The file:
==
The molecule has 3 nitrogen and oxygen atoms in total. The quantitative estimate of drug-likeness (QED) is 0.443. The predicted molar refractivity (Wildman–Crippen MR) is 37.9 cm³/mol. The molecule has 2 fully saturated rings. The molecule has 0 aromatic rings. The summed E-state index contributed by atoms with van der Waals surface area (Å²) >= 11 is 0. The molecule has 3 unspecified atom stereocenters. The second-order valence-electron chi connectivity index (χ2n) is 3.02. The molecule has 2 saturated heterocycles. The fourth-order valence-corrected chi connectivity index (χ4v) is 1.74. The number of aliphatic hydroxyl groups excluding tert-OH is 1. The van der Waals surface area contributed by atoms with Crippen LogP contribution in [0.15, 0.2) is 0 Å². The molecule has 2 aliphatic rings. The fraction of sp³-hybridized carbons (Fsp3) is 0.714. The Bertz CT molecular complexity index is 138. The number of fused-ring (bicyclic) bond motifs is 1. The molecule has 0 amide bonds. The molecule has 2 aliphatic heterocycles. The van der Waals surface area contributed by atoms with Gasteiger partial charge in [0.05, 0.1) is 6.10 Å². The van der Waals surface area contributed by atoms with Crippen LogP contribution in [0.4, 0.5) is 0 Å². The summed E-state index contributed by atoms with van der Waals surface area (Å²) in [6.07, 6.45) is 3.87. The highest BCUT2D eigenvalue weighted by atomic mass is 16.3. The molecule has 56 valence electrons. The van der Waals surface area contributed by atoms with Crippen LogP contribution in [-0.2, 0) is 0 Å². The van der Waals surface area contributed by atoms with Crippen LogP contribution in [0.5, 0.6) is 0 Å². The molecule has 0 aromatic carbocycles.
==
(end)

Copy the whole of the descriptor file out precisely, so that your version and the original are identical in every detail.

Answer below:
The molecule has 3 nitrogen and oxygen atoms in total. The quantitative estimate of drug-likeness (QED) is 0.443. The predicted molar refractivity (Wildman–Crippen MR) is 37.9 cm³/mol. The molecule has 2 fully saturated rings. The molecule has 0 aromatic rings. The summed E-state index contributed by atoms with van der Waals surface area (Å²) >= 11 is 0. The molecule has 3 unspecified atom stereocenters. The second-order valence-electron chi connectivity index (χ2n) is 3.02. The molecule has 2 saturated heterocycles. The fourth-order valence-corrected chi connectivity index (χ4v) is 1.74. The number of aliphatic hydroxyl groups excluding tert-OH is 1. The van der Waals surface area contributed by atoms with Crippen LogP contribution in [0.15, 0.2) is 0 Å². The molecule has 2 aliphatic rings. The fraction of sp³-hybridized carbons (Fsp3) is 0.714. The Bertz CT molecular complexity index is 138. The number of fused-ring (bicyclic) bond motifs is 1. The molecule has 0 amide bonds. The molecule has 2 aliphatic heterocycles. The van der Waals surface area contributed by atoms with Gasteiger partial charge in [0.05, 0.1) is 6.10 Å². The van der Waals surface area contributed by atoms with Crippen LogP contribution in [0.4, 0.5) is 0 Å². The summed E-state index contributed by atoms with van der Waals surface area (Å²) in [6.07, 6.45) is 3.87. The highest BCUT2D eigenvalue weighted by atomic mass is 16.3. The molecule has 56 valence electrons. The van der Waals surface area contributed by atoms with Crippen LogP contribution in [-0.2, 0) is 0 Å². The van der Waals surface area contributed by atoms with Crippen LogP contribution in [0.5, 0.6) is 0 Å². The molecule has 0 aromatic carbocycles.